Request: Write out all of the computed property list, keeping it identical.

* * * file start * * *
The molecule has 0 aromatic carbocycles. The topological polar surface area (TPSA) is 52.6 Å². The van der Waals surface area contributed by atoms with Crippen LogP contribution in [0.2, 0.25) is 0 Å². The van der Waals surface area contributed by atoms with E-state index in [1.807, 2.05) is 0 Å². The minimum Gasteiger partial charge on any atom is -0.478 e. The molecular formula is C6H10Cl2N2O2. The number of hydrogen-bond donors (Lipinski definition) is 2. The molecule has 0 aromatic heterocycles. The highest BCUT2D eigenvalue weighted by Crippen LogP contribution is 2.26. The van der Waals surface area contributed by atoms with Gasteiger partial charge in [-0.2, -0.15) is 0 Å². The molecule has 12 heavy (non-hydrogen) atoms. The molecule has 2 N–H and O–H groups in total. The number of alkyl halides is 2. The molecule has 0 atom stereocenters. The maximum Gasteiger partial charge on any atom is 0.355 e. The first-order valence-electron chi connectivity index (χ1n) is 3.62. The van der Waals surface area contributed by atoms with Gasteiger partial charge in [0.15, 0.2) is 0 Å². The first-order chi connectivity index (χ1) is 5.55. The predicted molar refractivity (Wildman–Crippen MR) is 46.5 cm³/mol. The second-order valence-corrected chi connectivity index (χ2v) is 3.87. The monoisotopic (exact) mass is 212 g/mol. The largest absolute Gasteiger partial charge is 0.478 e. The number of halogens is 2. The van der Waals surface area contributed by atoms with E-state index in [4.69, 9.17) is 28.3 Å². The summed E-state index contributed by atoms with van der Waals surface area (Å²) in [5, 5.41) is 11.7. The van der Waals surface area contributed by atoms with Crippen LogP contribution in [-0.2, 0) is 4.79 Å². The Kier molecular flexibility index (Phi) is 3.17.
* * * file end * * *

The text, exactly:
The molecule has 0 aromatic carbocycles. The topological polar surface area (TPSA) is 52.6 Å². The van der Waals surface area contributed by atoms with Crippen LogP contribution in [0.2, 0.25) is 0 Å². The van der Waals surface area contributed by atoms with E-state index in [1.807, 2.05) is 0 Å². The minimum Gasteiger partial charge on any atom is -0.478 e. The molecular formula is C6H10Cl2N2O2. The number of hydrogen-bond donors (Lipinski definition) is 2. The molecule has 0 aromatic heterocycles. The highest BCUT2D eigenvalue weighted by Crippen LogP contribution is 2.26. The van der Waals surface area contributed by atoms with Gasteiger partial charge in [-0.2, -0.15) is 0 Å². The molecule has 12 heavy (non-hydrogen) atoms. The molecule has 2 N–H and O–H groups in total. The number of alkyl halides is 2. The molecule has 0 atom stereocenters. The maximum Gasteiger partial charge on any atom is 0.355 e. The first-order valence-electron chi connectivity index (χ1n) is 3.62. The van der Waals surface area contributed by atoms with Gasteiger partial charge in [0.15, 0.2) is 0 Å². The first-order chi connectivity index (χ1) is 5.55. The predicted molar refractivity (Wildman–Crippen MR) is 46.5 cm³/mol. The second-order valence-corrected chi connectivity index (χ2v) is 3.87. The monoisotopic (exact) mass is 212 g/mol. The largest absolute Gasteiger partial charge is 0.478 e. The number of halogens is 2. The van der Waals surface area contributed by atoms with E-state index in [4.69, 9.17) is 28.3 Å². The summed E-state index contributed by atoms with van der Waals surface area (Å²) in [5, 5.41) is 11.7. The van der Waals surface area contributed by atoms with Crippen LogP contribution in [-0.2, 0) is 4.79 Å². The Kier molecular flexibility index (Phi) is 3.17.